Many biological processes call for detailed models (PBRD, ST-CME or CME), but these models are extremely costly to solve. Ef.cient mathematical and computational methods are needed in order to approximate the solutions of these models with some guaranteed accuracy level. An approach to optimal or ef.cient switching between different models is, as yet, missing.
    In this project, we will set out to develop a multiscale theory for reaction kinetics processes, starting from a consistent and well-de.ned formulation of PBRD models, and including spatial scaling (PBRD <-> ST-CME <-> CME) coupled to population scaling (CME <-> ODE). In particular, we aim at providing solutions for the problematic cases of having particles at diverse copy numbers (CME . ODE) and at least some slowly diffusing particles (PBRD <-> CME <-> STCME). The cascades of scales in these scenarios and efficient approximation strategies will be explored.

    http://sfb1114.imp.fu-berlin.de/research/index.php?option=com_projectlog&view=project&id=12
  • CH-AP12

    pcCells - physicochemical principles of cellular information processing

    Prof. Dr. Frank Noé

    Project heads: Prof. Dr. Frank Noé
    Project members: -
    Duration: 01.01.2013 - 31.12.2017
    Status: running
    Located at: Freie Universität Berlin

    Description

    Biological cells are able to perform complex signal transduction tasks quickly, energy-efficiently and yet in a robust and noise-tolerant manner. These signal transduction tasks rely on intracellular information processing mechanisms in which chemical signals are sent, transmitted and received and the state of the overall machinery is stored in chemical or conformational switches. The physicochemical principles of information processing in cells is still not well understood, owing to fundamental restrictions in resolution in experiments and in sampling of molecular dynamics simulations. Here, we will develop new simulation methods based on adaptive molecular dynamics and Markov models. These methods, together with new statistical mechanical theories and single-molecule experimental analyses will be employed to investigate the molecular basis of intracellular signal processing mechanisms. Central to our proposal is the hypothesis that intracellular signal processing relies on spatiotemporal order of molecules arising from dynamical sorting. This hypothesis will be tested using examples of protein-ligand and protein-protein sorting in neuronal signalling. The proposed project is highly multidisciplinary, involving physical chemistry, computer science, mathematics and biology.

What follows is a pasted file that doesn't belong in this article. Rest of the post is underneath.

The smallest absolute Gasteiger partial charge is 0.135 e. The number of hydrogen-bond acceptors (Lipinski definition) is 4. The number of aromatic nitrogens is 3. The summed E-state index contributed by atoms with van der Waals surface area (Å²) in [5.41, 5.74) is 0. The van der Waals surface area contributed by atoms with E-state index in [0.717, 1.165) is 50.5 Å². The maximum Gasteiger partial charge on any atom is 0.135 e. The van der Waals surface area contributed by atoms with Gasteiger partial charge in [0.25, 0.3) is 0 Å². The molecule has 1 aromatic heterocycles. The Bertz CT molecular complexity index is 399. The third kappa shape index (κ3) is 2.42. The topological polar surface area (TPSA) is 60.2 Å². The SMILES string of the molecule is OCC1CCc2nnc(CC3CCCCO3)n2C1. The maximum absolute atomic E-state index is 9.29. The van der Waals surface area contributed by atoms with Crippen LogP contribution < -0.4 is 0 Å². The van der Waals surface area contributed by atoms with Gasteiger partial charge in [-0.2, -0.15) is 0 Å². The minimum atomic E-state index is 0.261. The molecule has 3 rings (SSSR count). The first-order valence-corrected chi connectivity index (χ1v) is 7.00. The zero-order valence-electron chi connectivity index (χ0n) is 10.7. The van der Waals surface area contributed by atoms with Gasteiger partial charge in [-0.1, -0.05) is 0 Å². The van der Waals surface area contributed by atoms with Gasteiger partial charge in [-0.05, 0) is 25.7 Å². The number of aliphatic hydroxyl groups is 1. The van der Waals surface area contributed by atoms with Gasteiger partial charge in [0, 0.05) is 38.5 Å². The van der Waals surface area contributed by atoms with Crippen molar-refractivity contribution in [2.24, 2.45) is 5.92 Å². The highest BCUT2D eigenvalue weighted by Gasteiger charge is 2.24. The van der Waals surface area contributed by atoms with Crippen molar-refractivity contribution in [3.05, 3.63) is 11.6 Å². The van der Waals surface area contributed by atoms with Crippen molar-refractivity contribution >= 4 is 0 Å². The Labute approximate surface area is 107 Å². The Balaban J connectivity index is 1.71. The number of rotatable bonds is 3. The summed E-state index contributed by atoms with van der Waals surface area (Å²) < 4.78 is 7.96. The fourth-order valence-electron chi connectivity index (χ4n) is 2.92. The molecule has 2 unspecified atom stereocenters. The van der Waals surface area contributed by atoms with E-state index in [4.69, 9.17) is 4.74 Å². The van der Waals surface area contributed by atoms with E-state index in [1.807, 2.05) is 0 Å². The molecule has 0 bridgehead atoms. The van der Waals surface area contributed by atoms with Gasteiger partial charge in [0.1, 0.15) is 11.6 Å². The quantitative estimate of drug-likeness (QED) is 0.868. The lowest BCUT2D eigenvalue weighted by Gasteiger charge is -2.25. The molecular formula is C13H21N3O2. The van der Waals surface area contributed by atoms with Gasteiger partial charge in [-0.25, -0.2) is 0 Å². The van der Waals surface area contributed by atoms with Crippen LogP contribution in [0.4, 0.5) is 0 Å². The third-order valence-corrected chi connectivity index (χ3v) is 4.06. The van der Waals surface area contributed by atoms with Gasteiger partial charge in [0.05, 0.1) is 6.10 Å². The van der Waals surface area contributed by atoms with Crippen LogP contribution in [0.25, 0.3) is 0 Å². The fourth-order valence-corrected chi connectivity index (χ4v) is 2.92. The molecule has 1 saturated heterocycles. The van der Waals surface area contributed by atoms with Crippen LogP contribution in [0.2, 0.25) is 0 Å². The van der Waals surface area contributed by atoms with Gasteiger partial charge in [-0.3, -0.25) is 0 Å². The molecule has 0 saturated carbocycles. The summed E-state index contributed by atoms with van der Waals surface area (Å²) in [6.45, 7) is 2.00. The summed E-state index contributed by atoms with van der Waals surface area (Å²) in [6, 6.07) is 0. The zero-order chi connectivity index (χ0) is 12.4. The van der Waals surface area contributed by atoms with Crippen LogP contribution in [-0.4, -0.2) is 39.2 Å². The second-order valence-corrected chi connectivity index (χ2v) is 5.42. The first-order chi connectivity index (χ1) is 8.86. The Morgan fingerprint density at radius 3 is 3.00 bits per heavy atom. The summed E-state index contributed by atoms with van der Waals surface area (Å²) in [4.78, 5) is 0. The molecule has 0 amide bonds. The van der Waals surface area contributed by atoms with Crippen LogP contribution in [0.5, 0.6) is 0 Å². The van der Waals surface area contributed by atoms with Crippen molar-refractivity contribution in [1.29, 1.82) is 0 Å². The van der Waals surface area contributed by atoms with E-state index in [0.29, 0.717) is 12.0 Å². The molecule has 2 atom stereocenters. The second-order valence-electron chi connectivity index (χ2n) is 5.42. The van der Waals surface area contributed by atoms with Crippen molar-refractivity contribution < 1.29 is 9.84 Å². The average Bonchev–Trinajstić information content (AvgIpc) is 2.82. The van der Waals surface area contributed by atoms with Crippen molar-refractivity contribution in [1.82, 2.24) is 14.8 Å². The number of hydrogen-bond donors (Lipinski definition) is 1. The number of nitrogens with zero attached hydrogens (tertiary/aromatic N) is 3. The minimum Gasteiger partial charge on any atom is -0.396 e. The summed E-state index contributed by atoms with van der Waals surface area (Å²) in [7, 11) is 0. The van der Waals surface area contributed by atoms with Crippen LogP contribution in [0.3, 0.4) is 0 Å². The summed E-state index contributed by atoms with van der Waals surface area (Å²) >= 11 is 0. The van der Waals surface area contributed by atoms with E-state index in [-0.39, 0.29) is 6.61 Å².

http://compmolbio.biocomputing-berlin.de/index.php/projects/80-erc
  • CH-AP14

    Conformational dynamics of biomolecules: Reconciling simulation and experimental data

    Prof. Dr. Frank Noé

    Project heads: Prof. Dr. Frank Noé
    Project members: -
    Duration: 01.01.2012 - 31.12.2018
    Status: running
    Located at: Freie Universität Berlin

    Description

    We develop methods for constructing kinetic models of biomolecular conformation dynamics from single-molecule experimental data, or by reconciling kinetic experimental data and molecular dynamics simulation data. In the present funding period we aim at developing an approach to directly compute MSMs from single-molecule experiments, with the following main objectives:
    1. Estimate conformation dynamics (eigenvalues, eigenvectors of the underlying Markovian dynamics) directly from single-molecule trajectories.
    2. Quantify the estimation errors of 1.
    3. Applications to optical tweezer data (collaboration with Susan Marqusee).
    4. Use 1. to compute improved Markov state models; Applications to simulation data.
    5. Provide publicly available software implementation.


    http://compmolbio.biocomputing-berlin.de/index.php/projects/91-dfg825-2-2